Sex, drugs and electronic music: My personal experience at Camp Bisco
Will I die at Camp Bisco?
That’s the question I asked myself as I sat in a long line of vehicles making their way to the top of Montage Mountain — the new home of the electronic music festival now in its 13th year.
I knew little about Bisco — one-sided stories alleging fatalities, ambulances racing back and forth between the festival and nearby hospitals and being banned from hosting a festival in 2014. On the flip side, the festival was expected to bring more than 15,000 loyal festival-goers from around the country to visit Northeastern Pennsylvania and boost the local economy, according to David Niedbalski, vice president of marketing for Live Nation.
Between tales of a sketchy past and potential for a positive economic impact, what was the truth about Camp Bisco?
From July 15 through July 18, I experienced one of the most unforgettable weekends of my life — an experience I never thought could exist in NEPA. I lost myself and discovered who I am at the same time. Ultimately, I explored a culture where nothing matters other than good vibes, good music and abandoning all logic and inhibitions to experience the best life has to offer.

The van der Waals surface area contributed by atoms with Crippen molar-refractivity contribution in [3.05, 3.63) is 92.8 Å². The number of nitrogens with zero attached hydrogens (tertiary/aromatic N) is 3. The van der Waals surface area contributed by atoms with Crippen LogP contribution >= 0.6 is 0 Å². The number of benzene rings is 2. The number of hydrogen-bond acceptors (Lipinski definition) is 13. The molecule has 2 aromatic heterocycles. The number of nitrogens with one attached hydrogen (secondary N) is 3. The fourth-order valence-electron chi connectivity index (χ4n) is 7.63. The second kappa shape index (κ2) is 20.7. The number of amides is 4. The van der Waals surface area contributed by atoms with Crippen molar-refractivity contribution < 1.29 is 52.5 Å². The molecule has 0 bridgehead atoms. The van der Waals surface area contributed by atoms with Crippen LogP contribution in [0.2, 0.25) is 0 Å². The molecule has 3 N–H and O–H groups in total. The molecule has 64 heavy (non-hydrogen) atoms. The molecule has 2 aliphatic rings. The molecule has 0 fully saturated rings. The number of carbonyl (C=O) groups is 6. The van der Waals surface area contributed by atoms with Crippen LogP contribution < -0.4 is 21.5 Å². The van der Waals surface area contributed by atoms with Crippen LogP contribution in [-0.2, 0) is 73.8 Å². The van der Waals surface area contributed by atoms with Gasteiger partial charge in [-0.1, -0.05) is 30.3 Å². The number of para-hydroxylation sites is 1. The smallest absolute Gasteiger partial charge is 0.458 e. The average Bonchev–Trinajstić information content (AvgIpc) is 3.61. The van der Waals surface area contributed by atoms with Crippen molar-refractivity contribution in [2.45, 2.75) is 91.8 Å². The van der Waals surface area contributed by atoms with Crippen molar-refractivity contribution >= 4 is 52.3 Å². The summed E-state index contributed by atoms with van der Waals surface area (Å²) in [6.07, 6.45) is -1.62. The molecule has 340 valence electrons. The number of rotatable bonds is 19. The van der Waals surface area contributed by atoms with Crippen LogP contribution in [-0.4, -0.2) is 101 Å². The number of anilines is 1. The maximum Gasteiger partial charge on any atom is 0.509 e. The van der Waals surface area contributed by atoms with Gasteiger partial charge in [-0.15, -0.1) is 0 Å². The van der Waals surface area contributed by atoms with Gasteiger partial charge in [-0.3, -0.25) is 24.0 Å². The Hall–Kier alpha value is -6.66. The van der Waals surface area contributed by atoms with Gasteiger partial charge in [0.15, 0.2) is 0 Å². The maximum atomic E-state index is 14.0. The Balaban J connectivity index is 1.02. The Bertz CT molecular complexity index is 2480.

After waiting in line for almost three hours to be checked by security, I realized the wait was due to diligent inspection. Security wasn’t messing around. If drugs were found, they were confiscated. If security found alcohol that wasn’t in a can or plastic bottle, it was confiscated. Security checked every inch of my car for about 20 minutes.
Mindy Stewart of Muncy, New York, camped with a group of friends next to me and my friends. She said drug dogs found weed in her friend’s car during early inspections and police seized it. Marina Pedroza and Natalie DeRitis of Philadelphia said security wasn’t invasive as time went on. Security “seemed tired” by the time the girls’ car was checked at nearly 4 a.m. They said they waited for about seven hours.
But drugs were bound to find their way into Bisco. There were scents of meth floating around — it was none of my business. Like most of the people I talked to, I was their to worry about the music.
More than 80 musical acts performed nearly 100 sets on four different stages throughout Montage Mountain. Music styles ranged from improvised rock to electronic DJ acts to indie rock to hip-hop.
I couldn’t wait to see ILoveMakonnen perform his song “Tuesday.” It’s kind of my anthem whenever I want to turn up on a weeknight. I learned I wasn’t alone when he performed on the Above the Waves stage. It may have been Thursday, but with thousands of people screaming, “Got the club goin’ up on a Tuesday…” at the same time, I didn’t care what day of the week it was. I was officially in the zone to bump, grind, jump up and down and let the music flow right through me and every percent of my blood and alcohol content level. ILoveMackonnen even showed love for local food vendor, What The Fork, by allowing employee James Bodnar on stage to party with him.
The Disco Biscuits took the main stage at the Pavilion for their first of six sets throughout the weekend.
“You know they’re making most of this up as they go along, right?” said my friend Jordan. “They improvise. It’s great.”
I couldn’t disagree.